NEW YORK (TheStreet) -- The December jobs report offered investors their first real scare in months.

The U.S. economy added 74,000 jobs, far short of the 197,000 economists surveyed by Bloomberg Data predicted. Though the unemployment rate dipped to 6.7% from the prior 7% reading, analysts were quick to note that the labor participation rate shrank 0.2 percentage points.

"It seems like there's a lot of noise in this data, and largely, I'd say, it's inconsistent with the other data we're seeing," Darrell Cronk, regional chief investment officer at Wells Fargo Private Bank, said in an interview.

Cronk referred to the ADP private payrolls report (which beat the consensus forecast by 33,000), NFIB small jobs data, ISM manufacturing and services numbers and the major jump in gross domestic product for the third quarter of 2013.

"It seems like an outlier," said Cronk.

And that may best explain the worry.

Since the government shutdown ended in October, U.S. economic data on housing, labor, trade, retail, consumer confidence, gross domestic product and other indicators have surpassed expectations. While many economists forecast that the government shutdown would cut back upside potential in the economy, numbers repeatedly offered positive surprise to the markets.

The strong run may best have been realized when the final reading on third-quarter real GDP reported 4.1% quarter-over-quarter growth.

December's payroll report was the first five-figure number since July, when payrolls rose just 89,000. Then the labor market promptly rattled off four strong months in a row -- 238,000 in August, 175,000 in September, 200,000 in October and 241,000 in November.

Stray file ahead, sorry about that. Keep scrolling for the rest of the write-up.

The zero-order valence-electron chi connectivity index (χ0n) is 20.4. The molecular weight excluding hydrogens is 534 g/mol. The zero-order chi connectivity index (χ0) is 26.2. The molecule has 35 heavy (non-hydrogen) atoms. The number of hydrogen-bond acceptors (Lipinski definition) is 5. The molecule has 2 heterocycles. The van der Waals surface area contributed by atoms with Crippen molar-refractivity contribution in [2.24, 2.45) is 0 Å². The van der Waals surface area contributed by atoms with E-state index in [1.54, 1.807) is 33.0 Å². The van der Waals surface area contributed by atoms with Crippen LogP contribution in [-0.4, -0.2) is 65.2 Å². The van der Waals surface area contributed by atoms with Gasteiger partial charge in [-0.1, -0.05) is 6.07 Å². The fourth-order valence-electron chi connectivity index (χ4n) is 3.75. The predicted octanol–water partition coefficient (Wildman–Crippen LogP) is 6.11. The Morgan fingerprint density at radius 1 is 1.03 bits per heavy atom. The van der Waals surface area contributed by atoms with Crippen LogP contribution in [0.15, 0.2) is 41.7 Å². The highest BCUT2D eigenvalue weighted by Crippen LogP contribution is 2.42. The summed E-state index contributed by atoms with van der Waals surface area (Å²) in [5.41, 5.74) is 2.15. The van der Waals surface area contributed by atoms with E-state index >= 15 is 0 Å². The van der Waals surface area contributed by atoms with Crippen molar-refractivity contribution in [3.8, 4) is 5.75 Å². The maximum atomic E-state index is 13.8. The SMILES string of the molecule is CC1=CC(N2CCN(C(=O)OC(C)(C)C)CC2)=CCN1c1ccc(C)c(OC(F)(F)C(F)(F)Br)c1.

The most bullish Wall Street prediction, by Deutsche Bank, called for 250,000 jobs in December. So when 74,000 printed, Deutsche Bank Senior Economist Carl Riccadonna told TheStreet that people in his office gasped.

Riccadonna and the bank, though, weren't concerned by the "outlier" report.

"If we put together a report card of all of the labor indicators over the past month, we would give it about an A-minus," Riccadonna said in an interview. "If the economy is accelerating, as it has been over the last four quarters, and likely continues into 2014, it makes sense that the pace of hiring should be improving as well -- this doesn't change anything."

Most economists and analysts by the end of last year increased their 2014 outlook for growth of about 3%, but Friday's report was a sharp reminder to investors that this economy still has Federal Reserve intervention, despite recent strength.

Next, market participants will gauge company sales and profits as earnings season kicks off. The focus, though, likely rests on company revenues. An increasing number of analysts forecast that top line growth will improve in the latest quarter, thanks largely to an expanding economy and the end of political gridlock (for now) in Washington.

"During the credit crisis and thereafter, the [banks] had been quite defensive," Paul Sorbera, president of Alliance Consulting, said in a phone interview. "Now I see them in an offensive mode; they're saying 'how do we make more money'?"

Sorbera helps place employees for work on Wall Street, and he said that he expects major banks will increase revenue in 2014 -- an event that would encourage more lending and suggest overall growth in the economy. Part of that would include sustained labor growth.

But Sorbera quickly reminds us of the U-6 unemployment rate -- a measure of the total unemployed, which includes people marginally attached to the work force and part time workers. It's 13.1%.

"That's not quite depression-level unemployment, but that's quite a big number," said Sorbera.

Maybe Friday's report is an outlier, but embracing a tad bit of fear may not hurt patient investors.

-- Written by Joe Deaux in New York.

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